Seeing Fabius’ Highland Forest Park in New York for the first time, snowshoe racers participating in the USSSA National Championships knew they were getting into something difficult. All it took was the drive up the steep, steep hill leading up to Skyline Lodge, headquarters for all things Championship: reception, reunions, registration, race-start, and rewards. Racers knew they were in for some fun as well when spotting the “Snowman Crossing” sign before reaching the parking lot for the expansive lodge.
The course was indeed difficult, as many felt that this was the most challenging course on which they had ever competed. The hilly course alone would have made this the tops on most people’s lists, but the item that put the cherry on top was how surface conditions were for the later races.
The Juniors 5 km raced first (9 a.m.), and then the Women’s 10 km championship ran an hour later (10 a.m.). By the time the Men’s race was underway (11:30 a.m.), the course was all chewed and churned up; the melting temperatures (around 35 degrees) helped the soft, deep snow get even more sugary. Footing was difficult throughout the course, but of course this couldn’t be a snowshoe championship without the challenge.
Many fast snowshoe racers, used to much better conditions, likely were slowed 10 to 15 minutes total (compared to a near-perfectly groomed course) with the challenges faced on this day on this layout. It was observed the spread among the snowshoe racers was greater than you would see in a normal snowshoe race.
This was likely due to a combination of the leaders being better able to handle the surface conditions and having slightly better surface conditions to run on (i.e. as more of the pack dug up most spots on the course, the more difficult it was for those behind them to step on those same spots). The top-placing snowshoe racers tended to be triathletes, meaning greater hip strength, leg strength and core strength contributing to the better results versus those that specialize in other types of summer events.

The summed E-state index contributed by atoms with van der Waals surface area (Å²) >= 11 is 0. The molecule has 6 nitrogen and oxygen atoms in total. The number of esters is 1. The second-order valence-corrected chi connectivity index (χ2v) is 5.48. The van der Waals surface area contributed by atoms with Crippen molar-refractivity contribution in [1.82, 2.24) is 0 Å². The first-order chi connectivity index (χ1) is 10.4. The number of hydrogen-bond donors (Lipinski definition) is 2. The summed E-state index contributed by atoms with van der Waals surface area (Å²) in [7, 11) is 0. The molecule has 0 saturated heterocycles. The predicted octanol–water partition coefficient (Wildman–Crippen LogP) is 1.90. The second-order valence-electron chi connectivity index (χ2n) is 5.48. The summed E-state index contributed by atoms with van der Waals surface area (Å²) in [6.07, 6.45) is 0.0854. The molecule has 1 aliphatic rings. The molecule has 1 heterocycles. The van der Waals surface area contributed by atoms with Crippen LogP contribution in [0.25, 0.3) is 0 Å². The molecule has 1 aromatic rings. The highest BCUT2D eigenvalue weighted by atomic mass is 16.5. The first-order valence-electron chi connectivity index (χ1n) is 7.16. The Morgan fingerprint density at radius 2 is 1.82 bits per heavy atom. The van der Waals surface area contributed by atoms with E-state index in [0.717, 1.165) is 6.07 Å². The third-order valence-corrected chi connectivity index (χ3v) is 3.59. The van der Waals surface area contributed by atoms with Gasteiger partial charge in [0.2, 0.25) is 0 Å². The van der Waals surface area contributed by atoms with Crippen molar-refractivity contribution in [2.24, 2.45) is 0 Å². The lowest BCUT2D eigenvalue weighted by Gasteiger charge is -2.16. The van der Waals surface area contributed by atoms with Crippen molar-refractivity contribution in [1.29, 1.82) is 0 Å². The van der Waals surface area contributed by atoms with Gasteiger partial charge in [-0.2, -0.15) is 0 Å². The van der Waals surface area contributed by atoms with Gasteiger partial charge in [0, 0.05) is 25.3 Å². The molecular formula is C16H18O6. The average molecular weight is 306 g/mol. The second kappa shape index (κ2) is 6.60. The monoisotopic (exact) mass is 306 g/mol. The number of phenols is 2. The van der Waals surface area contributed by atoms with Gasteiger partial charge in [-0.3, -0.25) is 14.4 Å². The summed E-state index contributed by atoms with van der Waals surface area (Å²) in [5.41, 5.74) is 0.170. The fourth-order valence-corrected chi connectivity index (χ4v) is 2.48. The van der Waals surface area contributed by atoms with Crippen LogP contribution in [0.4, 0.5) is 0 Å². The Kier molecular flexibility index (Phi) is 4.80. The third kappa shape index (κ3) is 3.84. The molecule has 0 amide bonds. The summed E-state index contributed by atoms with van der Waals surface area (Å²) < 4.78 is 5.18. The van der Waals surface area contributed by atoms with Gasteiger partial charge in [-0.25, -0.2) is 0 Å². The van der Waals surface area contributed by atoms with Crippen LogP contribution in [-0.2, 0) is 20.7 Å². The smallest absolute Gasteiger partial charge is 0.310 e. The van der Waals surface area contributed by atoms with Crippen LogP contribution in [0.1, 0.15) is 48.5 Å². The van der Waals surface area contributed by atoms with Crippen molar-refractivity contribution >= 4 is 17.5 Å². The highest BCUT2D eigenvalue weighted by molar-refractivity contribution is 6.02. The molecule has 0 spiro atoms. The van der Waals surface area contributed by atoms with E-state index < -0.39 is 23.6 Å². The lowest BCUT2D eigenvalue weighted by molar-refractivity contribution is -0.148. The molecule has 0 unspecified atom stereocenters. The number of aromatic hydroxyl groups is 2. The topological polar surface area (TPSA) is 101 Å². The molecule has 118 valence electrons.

There were steep inclines and sharp declines throughout the course, with a hill just past the midway point just under a half-mile in the climbing length. Then it took you to a sudden drop several hundred feet, and then mounted a similar incline a half-mile in length up another hill, which concluded with a few hundred feet of no-nonsense climbing.
There were overall over a couple miles of single track, which was tough as well due to the narrow track and difficult stepping. The biggest challenge of the day (and for some, their running/snowshoeing life) was the final incline to the finish, which felt like running straight up a cliff. The word of the day was “humbling,” to describe their race performance being affected by the racecourse and, ultimately, the final hill.
No matter how much determination one had trying to climb the final ascent, it was difficult to feel movement any faster than a crawl in the roughly two minutes it took — finally — to cross the finish line at the top.
With this race being in New York, there was obviously a huge group of racers hailing from the Eastern states. But there was also a strong contingent from the Midwest and additionally other scattered parts of the country at this Nationals race, with most flying out to Syracuse a couple of days before the race, on Thursday.
Just looking at the top six in either the men’s race or the women’s race, you would see competitors hailing from Colorado, Iowa, New York, Minnesota, Arizona and New Hampshire, from all parts of this country that see snow yearly – from the mountains to the plains to other high altitudes. Next year the race will be in the Midwest, with potential sites being discussed in Wisconsin, Minnesota and Michigan.
One knows the course will likely be difficult, but it would be tough to meet the challenging standards of the National Snowshoe Championships at New York’s Highland Forest Park on March 6, 2010.
Comments, email firstname.lastname@example.org